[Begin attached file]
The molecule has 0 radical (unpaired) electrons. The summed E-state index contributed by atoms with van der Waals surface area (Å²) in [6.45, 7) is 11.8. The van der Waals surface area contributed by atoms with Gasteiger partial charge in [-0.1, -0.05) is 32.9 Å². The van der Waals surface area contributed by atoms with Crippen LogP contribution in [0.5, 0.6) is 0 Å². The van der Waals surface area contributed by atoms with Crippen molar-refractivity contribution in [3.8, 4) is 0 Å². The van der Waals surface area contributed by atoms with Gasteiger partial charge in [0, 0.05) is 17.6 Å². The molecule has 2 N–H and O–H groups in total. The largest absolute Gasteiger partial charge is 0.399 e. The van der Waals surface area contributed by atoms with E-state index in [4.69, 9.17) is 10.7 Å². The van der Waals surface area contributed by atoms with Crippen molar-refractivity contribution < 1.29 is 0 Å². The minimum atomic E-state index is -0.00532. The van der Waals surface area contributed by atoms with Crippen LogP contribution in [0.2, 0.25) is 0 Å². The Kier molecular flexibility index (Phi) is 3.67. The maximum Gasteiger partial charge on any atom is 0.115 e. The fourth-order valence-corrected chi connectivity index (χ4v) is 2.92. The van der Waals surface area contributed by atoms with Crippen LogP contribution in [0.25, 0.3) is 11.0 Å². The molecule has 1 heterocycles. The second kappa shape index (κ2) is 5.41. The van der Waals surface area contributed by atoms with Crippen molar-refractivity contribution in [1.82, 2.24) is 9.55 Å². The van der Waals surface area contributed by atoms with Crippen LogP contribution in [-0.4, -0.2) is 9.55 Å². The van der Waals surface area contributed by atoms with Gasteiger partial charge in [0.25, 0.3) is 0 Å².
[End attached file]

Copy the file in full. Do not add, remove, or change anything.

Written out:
The molecule has 0 radical (unpaired) electrons. The summed E-state index contributed by atoms with van der Waals surface area (Å²) in [6.45, 7) is 11.8. The van der Waals surface area contributed by atoms with Gasteiger partial charge in [-0.1, -0.05) is 32.9 Å². The van der Waals surface area contributed by atoms with Crippen LogP contribution in [0.5, 0.6) is 0 Å². The van der Waals surface area contributed by atoms with Crippen molar-refractivity contribution in [3.8, 4) is 0 Å². The van der Waals surface area contributed by atoms with Gasteiger partial charge in [0, 0.05) is 17.6 Å². The molecule has 2 N–H and O–H groups in total. The largest absolute Gasteiger partial charge is 0.399 e. The van der Waals surface area contributed by atoms with E-state index in [4.69, 9.17) is 10.7 Å². The van der Waals surface area contributed by atoms with Crippen molar-refractivity contribution < 1.29 is 0 Å². The minimum atomic E-state index is -0.00532. The van der Waals surface area contributed by atoms with Crippen LogP contribution in [0.2, 0.25) is 0 Å². The Kier molecular flexibility index (Phi) is 3.67. The maximum Gasteiger partial charge on any atom is 0.115 e. The fourth-order valence-corrected chi connectivity index (χ4v) is 2.92. The van der Waals surface area contributed by atoms with Crippen LogP contribution in [0.25, 0.3) is 11.0 Å². The molecule has 1 heterocycles. The second kappa shape index (κ2) is 5.41. The van der Waals surface area contributed by atoms with Crippen molar-refractivity contribution in [1.82, 2.24) is 9.55 Å². The van der Waals surface area contributed by atoms with Crippen LogP contribution in [-0.4, -0.2) is 9.55 Å². The van der Waals surface area contributed by atoms with Gasteiger partial charge in [0.25, 0.3) is 0 Å².